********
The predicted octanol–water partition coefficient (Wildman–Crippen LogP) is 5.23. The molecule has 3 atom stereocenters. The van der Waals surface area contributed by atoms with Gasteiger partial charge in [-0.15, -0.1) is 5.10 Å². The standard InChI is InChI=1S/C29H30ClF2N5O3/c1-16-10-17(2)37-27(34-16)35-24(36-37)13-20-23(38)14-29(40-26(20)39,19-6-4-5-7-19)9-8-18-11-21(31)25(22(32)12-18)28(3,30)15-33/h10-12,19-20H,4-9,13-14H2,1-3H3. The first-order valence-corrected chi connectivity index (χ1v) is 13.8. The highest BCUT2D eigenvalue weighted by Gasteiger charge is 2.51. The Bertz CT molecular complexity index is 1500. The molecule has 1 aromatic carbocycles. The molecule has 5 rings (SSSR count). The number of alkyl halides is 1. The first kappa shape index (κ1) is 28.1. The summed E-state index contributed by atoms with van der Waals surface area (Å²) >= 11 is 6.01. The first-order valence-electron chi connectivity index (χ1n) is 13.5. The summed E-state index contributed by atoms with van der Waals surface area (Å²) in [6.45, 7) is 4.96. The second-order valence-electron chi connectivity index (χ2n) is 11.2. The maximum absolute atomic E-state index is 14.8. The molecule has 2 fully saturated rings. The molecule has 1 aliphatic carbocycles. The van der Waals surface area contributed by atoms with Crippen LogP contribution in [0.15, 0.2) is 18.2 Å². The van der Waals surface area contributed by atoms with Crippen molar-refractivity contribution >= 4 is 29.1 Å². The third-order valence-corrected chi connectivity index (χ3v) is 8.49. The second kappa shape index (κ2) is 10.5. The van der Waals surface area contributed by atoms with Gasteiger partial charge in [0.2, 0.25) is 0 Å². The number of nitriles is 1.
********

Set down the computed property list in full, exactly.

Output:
The predicted octanol–water partition coefficient (Wildman–Crippen LogP) is 5.23. The molecule has 3 atom stereocenters. The van der Waals surface area contributed by atoms with Gasteiger partial charge in [-0.15, -0.1) is 5.10 Å². The standard InChI is InChI=1S/C29H30ClF2N5O3/c1-16-10-17(2)37-27(34-16)35-24(36-37)13-20-23(38)14-29(40-26(20)39,19-6-4-5-7-19)9-8-18-11-21(31)25(22(32)12-18)28(3,30)15-33/h10-12,19-20H,4-9,13-14H2,1-3H3. The first-order valence-corrected chi connectivity index (χ1v) is 13.8. The highest BCUT2D eigenvalue weighted by Gasteiger charge is 2.51. The Bertz CT molecular complexity index is 1500. The molecule has 1 aromatic carbocycles. The molecule has 5 rings (SSSR count). The number of alkyl halides is 1. The first kappa shape index (κ1) is 28.1. The summed E-state index contributed by atoms with van der Waals surface area (Å²) >= 11 is 6.01. The first-order valence-electron chi connectivity index (χ1n) is 13.5. The summed E-state index contributed by atoms with van der Waals surface area (Å²) in [6.45, 7) is 4.96. The second-order valence-electron chi connectivity index (χ2n) is 11.2. The maximum absolute atomic E-state index is 14.8. The molecule has 2 fully saturated rings. The molecule has 1 aliphatic carbocycles. The van der Waals surface area contributed by atoms with Crippen LogP contribution in [0.15, 0.2) is 18.2 Å². The van der Waals surface area contributed by atoms with Crippen molar-refractivity contribution >= 4 is 29.1 Å². The third-order valence-corrected chi connectivity index (χ3v) is 8.49. The second kappa shape index (κ2) is 10.5. The van der Waals surface area contributed by atoms with Gasteiger partial charge in [0.2, 0.25) is 0 Å². The number of nitriles is 1.